Ostomy abroad: What to bring and how to bring it
By Andie - Gali Ambassador
Have you wanted to travel but ostomy anxiety has you grounded? 😞 Never fear! You can kick that party-pooping anxiety to the curb, because traveling is possible. 🎉 More than that, it is relatively simple. I’ve traveled to Europe, Mexico, and Kenya with my bit of extra baggage and I want to share my tips and tricks for making the most of your adventures- starting with getting your feet off the ground and into the air!
Tips for Travel 🌍
1. Pack two supply bags. Why two? One should be smaller and consist of 2-3 complete sets of changes, whatever you use. I, personally, like to use a rectangular cosmetic bag (or a small toiletry bag) that can fit in a purse or backpack easily. This will be your day bag; the one you can carry on your person at all times for emergency changes but is not so cumbersome as to feel like you’re lugging around a pharmacy. The second bag should be bigger- the one I use zips open down the middle to reveal two zippered sides. This will be your complete travel bag that you will regularly use for changing your bag. I find that separating the different items into quart-sized sandwich bags works well for organization and keeping the supplies dry in the event your luggage gets wet.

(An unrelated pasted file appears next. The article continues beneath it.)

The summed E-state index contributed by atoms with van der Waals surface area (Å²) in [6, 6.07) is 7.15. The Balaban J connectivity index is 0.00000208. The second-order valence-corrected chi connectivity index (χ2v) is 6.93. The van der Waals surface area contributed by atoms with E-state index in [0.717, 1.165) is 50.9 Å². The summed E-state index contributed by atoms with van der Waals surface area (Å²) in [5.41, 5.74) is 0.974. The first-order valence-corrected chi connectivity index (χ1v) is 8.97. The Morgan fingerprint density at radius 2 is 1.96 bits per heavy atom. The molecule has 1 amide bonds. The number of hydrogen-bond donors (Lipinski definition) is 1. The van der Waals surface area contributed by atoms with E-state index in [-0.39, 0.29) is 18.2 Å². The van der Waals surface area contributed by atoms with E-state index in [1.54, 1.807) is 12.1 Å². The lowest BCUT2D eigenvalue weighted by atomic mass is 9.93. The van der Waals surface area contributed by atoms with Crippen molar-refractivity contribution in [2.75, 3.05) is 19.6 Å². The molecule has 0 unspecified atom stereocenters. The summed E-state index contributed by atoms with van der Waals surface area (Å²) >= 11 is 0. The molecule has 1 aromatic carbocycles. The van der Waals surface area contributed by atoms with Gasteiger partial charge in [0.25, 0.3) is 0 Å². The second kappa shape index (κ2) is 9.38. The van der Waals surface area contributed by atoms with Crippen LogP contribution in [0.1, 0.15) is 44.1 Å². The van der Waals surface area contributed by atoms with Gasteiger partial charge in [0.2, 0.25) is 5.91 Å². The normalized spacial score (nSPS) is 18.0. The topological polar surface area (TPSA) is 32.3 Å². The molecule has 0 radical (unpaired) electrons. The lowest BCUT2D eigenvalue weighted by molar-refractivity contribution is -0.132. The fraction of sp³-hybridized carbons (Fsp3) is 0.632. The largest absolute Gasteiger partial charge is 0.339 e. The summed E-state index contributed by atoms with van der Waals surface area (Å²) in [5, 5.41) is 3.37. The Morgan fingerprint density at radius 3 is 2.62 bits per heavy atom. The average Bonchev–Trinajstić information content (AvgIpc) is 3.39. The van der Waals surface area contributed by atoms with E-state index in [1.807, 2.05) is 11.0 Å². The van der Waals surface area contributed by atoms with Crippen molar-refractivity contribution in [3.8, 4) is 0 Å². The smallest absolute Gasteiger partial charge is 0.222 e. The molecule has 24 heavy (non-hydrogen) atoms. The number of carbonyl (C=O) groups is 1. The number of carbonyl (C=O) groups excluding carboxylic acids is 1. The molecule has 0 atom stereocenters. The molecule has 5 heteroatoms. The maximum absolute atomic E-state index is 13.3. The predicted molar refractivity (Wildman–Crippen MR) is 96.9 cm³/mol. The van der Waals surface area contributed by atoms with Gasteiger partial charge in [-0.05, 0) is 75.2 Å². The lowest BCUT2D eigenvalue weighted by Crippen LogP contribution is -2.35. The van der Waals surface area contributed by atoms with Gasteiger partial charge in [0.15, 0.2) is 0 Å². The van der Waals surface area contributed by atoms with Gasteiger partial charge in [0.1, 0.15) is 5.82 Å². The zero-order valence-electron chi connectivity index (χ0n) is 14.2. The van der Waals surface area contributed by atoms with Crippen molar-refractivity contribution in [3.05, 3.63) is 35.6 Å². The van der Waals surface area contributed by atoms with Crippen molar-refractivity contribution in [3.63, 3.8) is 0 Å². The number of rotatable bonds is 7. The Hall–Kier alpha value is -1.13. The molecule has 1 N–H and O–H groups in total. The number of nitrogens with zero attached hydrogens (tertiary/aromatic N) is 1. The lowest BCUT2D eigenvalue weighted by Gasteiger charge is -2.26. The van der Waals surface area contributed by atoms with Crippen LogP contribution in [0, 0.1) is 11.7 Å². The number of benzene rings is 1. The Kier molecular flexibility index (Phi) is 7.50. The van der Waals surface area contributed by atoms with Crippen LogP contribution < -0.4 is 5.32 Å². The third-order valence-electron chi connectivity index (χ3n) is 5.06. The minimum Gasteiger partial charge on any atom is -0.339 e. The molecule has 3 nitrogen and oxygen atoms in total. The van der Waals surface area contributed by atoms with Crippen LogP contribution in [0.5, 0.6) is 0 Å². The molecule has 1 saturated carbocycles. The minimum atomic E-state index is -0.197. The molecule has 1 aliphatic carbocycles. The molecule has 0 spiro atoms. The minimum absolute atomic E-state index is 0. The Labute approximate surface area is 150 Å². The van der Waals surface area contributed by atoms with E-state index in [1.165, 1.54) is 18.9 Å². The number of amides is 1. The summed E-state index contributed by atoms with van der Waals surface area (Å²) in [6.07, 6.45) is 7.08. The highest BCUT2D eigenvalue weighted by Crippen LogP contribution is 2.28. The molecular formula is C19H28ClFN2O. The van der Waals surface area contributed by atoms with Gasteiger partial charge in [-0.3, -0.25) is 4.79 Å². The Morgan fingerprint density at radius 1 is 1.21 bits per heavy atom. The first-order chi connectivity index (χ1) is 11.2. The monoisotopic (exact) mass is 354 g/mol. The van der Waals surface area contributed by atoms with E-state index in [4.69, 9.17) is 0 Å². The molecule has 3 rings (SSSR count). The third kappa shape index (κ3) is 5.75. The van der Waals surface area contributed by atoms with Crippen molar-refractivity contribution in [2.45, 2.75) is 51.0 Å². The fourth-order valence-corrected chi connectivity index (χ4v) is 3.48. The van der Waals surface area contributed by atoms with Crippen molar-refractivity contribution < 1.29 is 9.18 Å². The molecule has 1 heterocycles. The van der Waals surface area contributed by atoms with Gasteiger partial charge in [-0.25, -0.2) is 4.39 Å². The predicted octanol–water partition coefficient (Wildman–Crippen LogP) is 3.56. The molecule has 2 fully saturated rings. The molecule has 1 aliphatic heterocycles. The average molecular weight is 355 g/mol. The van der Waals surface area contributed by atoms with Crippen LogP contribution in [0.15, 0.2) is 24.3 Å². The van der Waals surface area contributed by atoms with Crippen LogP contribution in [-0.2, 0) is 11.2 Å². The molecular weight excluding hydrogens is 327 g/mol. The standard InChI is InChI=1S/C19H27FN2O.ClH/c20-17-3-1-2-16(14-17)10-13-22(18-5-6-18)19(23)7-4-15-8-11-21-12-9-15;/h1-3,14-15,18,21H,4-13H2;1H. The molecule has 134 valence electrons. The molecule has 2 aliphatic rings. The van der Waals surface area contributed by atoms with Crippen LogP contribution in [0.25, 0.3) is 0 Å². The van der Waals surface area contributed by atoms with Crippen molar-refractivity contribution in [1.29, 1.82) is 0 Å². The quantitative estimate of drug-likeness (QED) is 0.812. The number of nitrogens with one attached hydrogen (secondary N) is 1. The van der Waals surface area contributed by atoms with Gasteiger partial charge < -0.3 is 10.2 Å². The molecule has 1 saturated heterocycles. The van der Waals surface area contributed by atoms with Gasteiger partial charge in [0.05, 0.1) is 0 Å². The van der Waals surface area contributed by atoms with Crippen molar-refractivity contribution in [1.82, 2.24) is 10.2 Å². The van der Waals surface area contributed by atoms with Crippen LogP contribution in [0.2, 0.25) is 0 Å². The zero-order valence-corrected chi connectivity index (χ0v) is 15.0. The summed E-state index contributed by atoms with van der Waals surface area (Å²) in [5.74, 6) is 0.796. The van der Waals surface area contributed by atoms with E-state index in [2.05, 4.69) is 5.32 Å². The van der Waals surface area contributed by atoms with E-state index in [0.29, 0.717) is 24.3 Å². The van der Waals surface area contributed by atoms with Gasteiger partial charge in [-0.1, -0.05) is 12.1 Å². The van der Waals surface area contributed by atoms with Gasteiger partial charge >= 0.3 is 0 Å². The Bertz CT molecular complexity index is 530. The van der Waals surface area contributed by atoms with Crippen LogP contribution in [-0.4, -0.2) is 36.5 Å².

2. Pack enough supplies for the number of travel days + two. So, if you’re going on vacation for 10 days, pack 12 changes in your regular-use bag (not counting the emergency daypack). Why? Honestly, as confident as I sound, my biggest fear is being in an airport or country and then running out of supplies- maybe I go a bit overboard. Have I ever used all of my supplies? No, not even in Kenya, not even close. Does it make me feel more confident and therefore comfortable? Yes, absolutely. Who wants to spend their adventure worrying about not having a place to poop? 😨🚽 Not this gal.
3. Carry-on all supplies and when going through TSA, place your supply bags in a separate bin. It’s always the scissors, or the spray, or the shear quantity of skin barrier wipes that always makes them go ‘hold up’ and unflatteringly unpack my bag all over the silver tables. Why not just check it? You can always buy new clothes if your luggage is lost, but chances are you can’t buy new supplies. I’ve gotten into the habit of pulling my supply bags out to save my packing and then notify the TSA agents that you have an ostomy (or medical device). Internationally, TSA agents may or may not have any clue what an ostomy is, pay for a stall or mastered the perfect squat for a hole in the ground, preparation is key to reducing anxiety and feeling comfortable in your new environment. 🙌 🏖️ ⛩️
For more information and tips on living with inflammatory bowel disease from the medical and patient communities, download the Gali friend for IBD mobile app and she will create a personalized feed of articles just for you!